By CATLAN SARDINA
This week the U.S. Supreme Court had a significant information leak of a draft opinion on a continuing case. The draft opinion strongly suggests that the U.S. Supreme Court will overturn the precedence of the Roe v. Wade decision of 1973.
Much ink has already been spilled over the moral implications of both the original Roe v. Wade decision and the potential for a different decision in the coming months. I do not intend to pour more ink into the moral discussion, even though I hold a strong moral opinion on this very significant matter.
What I would like to address is the choice of narrative used by journalists covering the subject. In my past life I was a psychological operations officer in the U.S. Army. That often meant that I was a propagandist. There is a stark difference between propaganda and journalism. The purpose of propaganda is influence. The purpose of journalism is to inform.
The gold standard for American journalism has traditionally fallen to the Associated Press. Most of the news coverage in the modern media market is sourced in the original coverage offered by the Associated Press, then regurgitated and critiqued by the highly opinioned semi-news agencies. The Associated Press failed in its coverage of the leaked Supreme Court draft opinion.
There are two specific phrases within the article that unfortunately transformed journalistic coverage into loaded semi-propaganda.
The first, and more significant of the two phrases is found in the second paragraph of the article, “the language that would end the constitutional right to an abortion.” This phrase is a missed opportunity to correct an unfortunate narrative surrounding both this topic and the general coverage of the Supreme Court. The judiciary does not grant or remove constitutional rights. The judiciary reviews laws and circumstances, then deems whether the circumstances or law are constitutional or unconstitutional already.
If abortion is a constitutional right, the Supreme Court will find justification within the U.S. Constitution to maintain the opinion of Roe v. Wade. If abortion is not a right protected in the U.S. Constitution, then it is not a constitutional right. This finding should be amoral and based solely on the language and intent of the legal framework. If the Supreme Court finds a matter to fall outside the Constitution, the Tenth Amendment holds that the matter is no longer a federal concern but falls to the states.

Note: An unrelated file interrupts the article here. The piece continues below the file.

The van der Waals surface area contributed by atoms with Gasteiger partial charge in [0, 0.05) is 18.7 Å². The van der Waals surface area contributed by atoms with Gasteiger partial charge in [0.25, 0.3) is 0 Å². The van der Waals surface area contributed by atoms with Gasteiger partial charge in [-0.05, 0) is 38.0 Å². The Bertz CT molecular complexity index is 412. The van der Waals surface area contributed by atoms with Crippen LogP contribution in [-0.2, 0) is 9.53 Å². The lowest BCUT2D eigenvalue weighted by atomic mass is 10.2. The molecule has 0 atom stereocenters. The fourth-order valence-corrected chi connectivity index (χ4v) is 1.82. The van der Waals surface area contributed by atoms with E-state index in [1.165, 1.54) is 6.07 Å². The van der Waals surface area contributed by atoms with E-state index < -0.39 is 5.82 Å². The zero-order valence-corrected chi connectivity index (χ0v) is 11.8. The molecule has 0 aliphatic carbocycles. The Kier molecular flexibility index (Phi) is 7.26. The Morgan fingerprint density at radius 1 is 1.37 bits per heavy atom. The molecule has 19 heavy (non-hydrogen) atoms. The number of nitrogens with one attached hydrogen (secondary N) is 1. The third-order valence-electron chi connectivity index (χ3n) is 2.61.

The Supreme Court should not evaluate the morality of Roe v. Wade. The Supreme Court should make a decision based upon the constitutionality of Roe v. Wade. Unless something very dramatic has changed in the powers of the judiciary, they will not grant or end any constitutional rights any time soon.
The Associated Press’s decision to use this phrase has furthered the emotional charge against the direction of the Supreme Court. If I had been as crafty as these journalists when I was a propagandist, I may have been better at my Army psychological operations career.
The second journalistic misstep was at least reserved for later in the article. The article states, “The daily rituals unfolded as they always do: protesters screamed at people walking inside.” At first I thought this may have been a quote by a frustrated abortion services provider. I was surprised to find that this characterization was done by the journalists, not an interviewee. I’m sure that protesters scream outside of abortion clinics. I’m sure that at times protesters scream at people walking inside a clinic. I would however not attach such a loaded generalization to all protesters of abortion clinics.
This characterization denies the opportunity for a reader to form their own opinion of the matter at hand. If protesters of abortion services are screaming at innocent people, they must be the villain in this story.
If you wonder why many conservatives accuse the media of taking the side of liberals, look no further than the coverage of this event. Rebecca Santana, Emily Wagster Pettus, Claire Galofaro, and their editors should revisit their journalistic purpose. They must consider their journalistic integrity. I long to be informed; I could only wish to be given the opportunity to let my influence-guard down for the occasional article.
Catlan Sardina is a pastor who writes in his own capacity.